7. Scenting games will help to do two things: 1) engage the brain and 2) burn up calories which is a good thing to do when the weather is bad and dogs can't spend as much time outside. Tracking is excellent or agility games. It doesn't have to be serious, just play with whatever you have handly around the house. Hide n Seek is a great game as well, either inside or outside. Find Mommy or Daddy is one of Nika's favorite and she prefers it to finding food.
8. Make sure that [your dog] has quality time with you both. Alone. No other dogs. Play educational games, not just retrieve. I have a list of different ones if you want them. Tricks are good to work on during this quality time. GSDs love to work. They need to work.
9. GSDs are velcro dogs. Make sure that you don't have any signs of SA. [Your dog] needs to spend time alone; either in a crate or a room gated off. Give him a knuckle bone or a frozen stuffed Kong to entertain him while he is alone.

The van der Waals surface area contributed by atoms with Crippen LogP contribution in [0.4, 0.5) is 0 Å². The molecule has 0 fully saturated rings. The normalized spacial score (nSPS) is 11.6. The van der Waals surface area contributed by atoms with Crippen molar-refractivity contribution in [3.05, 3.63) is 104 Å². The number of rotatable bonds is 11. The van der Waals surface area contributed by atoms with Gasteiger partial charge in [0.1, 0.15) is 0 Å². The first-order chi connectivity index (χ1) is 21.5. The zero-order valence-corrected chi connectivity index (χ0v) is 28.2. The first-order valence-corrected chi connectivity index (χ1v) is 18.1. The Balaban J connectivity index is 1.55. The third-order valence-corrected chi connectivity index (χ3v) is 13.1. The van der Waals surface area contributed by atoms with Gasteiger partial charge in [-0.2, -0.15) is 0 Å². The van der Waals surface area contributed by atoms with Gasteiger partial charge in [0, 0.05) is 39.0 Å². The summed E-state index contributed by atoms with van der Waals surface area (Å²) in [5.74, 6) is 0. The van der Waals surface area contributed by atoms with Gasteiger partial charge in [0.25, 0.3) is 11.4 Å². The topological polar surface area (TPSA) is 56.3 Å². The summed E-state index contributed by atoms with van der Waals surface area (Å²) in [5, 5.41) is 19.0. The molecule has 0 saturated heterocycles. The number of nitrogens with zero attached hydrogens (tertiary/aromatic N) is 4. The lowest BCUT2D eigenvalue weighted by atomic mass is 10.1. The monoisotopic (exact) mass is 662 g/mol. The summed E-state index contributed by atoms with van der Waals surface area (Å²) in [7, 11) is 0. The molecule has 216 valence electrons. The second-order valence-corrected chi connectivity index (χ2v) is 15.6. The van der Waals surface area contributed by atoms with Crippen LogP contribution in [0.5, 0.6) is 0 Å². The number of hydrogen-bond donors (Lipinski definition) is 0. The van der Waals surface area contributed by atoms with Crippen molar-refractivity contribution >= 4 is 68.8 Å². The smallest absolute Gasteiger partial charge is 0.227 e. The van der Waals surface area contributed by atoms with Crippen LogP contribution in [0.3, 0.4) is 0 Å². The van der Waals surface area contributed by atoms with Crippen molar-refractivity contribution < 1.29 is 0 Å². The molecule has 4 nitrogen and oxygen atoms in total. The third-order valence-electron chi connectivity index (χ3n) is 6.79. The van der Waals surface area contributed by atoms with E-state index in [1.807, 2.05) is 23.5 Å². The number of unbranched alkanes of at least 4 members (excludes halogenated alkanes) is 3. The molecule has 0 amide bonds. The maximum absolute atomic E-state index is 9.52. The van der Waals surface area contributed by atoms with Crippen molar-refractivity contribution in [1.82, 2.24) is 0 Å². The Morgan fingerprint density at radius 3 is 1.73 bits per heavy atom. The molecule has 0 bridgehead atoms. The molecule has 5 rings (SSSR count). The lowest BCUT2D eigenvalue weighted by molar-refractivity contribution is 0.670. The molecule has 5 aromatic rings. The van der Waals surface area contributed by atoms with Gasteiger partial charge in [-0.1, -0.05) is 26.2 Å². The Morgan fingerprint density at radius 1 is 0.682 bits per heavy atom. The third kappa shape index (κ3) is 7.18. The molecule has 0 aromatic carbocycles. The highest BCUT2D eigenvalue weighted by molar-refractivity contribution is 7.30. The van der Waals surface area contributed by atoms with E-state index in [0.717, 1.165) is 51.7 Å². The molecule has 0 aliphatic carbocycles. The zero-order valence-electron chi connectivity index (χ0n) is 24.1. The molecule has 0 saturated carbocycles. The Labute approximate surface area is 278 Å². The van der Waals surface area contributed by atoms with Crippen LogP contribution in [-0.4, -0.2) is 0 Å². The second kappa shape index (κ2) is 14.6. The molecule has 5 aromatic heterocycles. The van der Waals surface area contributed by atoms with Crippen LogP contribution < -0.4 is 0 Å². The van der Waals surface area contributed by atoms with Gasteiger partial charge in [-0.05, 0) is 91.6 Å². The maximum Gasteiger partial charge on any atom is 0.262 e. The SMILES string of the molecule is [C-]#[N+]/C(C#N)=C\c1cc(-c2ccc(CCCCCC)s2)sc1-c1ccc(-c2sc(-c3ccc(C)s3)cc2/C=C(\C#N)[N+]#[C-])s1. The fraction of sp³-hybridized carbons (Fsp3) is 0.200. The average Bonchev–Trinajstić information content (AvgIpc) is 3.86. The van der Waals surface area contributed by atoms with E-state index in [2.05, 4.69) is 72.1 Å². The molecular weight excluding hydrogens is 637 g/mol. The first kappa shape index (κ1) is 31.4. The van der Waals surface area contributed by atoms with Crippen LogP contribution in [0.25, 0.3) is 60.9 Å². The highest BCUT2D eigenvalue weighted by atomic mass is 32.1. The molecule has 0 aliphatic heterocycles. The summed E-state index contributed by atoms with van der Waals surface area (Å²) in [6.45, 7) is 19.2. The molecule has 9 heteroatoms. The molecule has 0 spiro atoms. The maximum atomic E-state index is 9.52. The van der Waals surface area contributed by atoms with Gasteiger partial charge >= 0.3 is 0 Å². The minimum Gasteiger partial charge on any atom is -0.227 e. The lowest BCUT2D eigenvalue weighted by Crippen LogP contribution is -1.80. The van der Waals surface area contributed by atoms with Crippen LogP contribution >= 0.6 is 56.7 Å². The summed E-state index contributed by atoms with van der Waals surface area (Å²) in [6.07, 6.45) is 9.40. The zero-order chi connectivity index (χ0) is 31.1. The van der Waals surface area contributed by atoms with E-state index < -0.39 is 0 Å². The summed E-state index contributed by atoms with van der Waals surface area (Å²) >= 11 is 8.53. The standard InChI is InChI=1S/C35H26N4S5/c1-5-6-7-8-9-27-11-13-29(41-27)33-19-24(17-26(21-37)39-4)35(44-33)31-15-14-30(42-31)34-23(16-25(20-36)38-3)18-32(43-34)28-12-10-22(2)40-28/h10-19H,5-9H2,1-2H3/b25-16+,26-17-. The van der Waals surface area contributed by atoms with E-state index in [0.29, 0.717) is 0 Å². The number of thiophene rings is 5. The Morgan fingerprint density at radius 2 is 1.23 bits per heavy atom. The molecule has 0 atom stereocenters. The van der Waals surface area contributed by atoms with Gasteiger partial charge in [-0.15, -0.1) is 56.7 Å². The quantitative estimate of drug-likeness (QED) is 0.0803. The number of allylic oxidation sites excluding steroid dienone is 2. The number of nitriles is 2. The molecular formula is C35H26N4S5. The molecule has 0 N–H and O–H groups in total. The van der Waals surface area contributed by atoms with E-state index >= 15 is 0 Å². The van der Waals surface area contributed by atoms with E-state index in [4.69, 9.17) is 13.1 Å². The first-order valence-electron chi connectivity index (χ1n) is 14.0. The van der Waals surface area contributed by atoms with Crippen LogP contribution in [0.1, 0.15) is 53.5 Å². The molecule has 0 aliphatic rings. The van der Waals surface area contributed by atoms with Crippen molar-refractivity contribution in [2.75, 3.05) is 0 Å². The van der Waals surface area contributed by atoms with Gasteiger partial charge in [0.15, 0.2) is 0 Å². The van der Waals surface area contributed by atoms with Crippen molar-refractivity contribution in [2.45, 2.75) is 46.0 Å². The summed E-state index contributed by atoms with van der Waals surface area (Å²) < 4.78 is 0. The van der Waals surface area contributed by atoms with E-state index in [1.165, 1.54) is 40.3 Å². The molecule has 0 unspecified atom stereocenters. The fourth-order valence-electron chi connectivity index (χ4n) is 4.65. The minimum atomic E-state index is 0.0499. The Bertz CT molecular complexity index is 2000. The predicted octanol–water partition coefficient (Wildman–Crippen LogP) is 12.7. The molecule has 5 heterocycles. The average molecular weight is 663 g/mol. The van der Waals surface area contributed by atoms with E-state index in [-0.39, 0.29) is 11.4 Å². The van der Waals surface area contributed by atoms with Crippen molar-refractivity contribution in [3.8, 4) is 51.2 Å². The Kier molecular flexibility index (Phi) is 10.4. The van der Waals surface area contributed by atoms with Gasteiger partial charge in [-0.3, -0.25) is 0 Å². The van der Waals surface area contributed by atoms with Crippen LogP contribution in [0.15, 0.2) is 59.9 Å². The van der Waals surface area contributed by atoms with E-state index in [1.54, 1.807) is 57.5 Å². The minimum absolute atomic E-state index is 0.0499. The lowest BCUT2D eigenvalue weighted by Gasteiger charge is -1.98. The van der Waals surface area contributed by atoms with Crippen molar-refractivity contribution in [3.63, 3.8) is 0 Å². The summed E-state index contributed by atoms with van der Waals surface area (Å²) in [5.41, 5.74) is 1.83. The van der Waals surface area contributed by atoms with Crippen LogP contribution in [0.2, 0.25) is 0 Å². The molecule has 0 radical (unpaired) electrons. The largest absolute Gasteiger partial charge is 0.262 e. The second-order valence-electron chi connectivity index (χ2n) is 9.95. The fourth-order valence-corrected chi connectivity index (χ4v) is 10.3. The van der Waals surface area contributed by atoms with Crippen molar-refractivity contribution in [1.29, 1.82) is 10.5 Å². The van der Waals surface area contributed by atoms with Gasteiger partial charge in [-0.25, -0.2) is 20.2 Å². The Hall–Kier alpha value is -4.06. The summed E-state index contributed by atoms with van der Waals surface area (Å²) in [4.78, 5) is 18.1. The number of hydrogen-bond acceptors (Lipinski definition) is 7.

10. Tether him to you for a few hours a day. This will keep him out of trouble as well as continue to teach him that you [both] are pack leaders. He will love the extra time with you!
11. Implement the 5/60 rule. He needs it. That's where you train for 5 minutes every 60 minutes. It's a lot of work and dedication but it pays off BIG TIME! Train obed exercises and tricks. Just set a timer for every hour. Obviously, you can only do this when you are home but even those who work outside the home can do this when they come home in the evening.
12. Do commercial training. If you watch any amount of TV, every time a commercial comes on, do a little training. This is 2-4 minutes every 15-20 or so. You don't miss any of the program and [your dog] gets trained just during the commercials. Work a lot on targeting so that he learns to work at a distance which is always more difficult for a GSD b/c they ARE velcro dogs.
13. Introduce him to a restrained down. Once a day do a 30 minute down. NO EXCUSES! I do this while on the computer or watching TV. There is no building up time with this, it's 30 minutes from day one!
There's more you can do but this is for starters! Until the teenager gets his brain back, he's gonna need the two of you to help him.... a lot. I love GSDs!
[Escrito por Cher McCoy em 3 de janeiro de 2006 para a lista Petdogs-L do Yahoo Groups]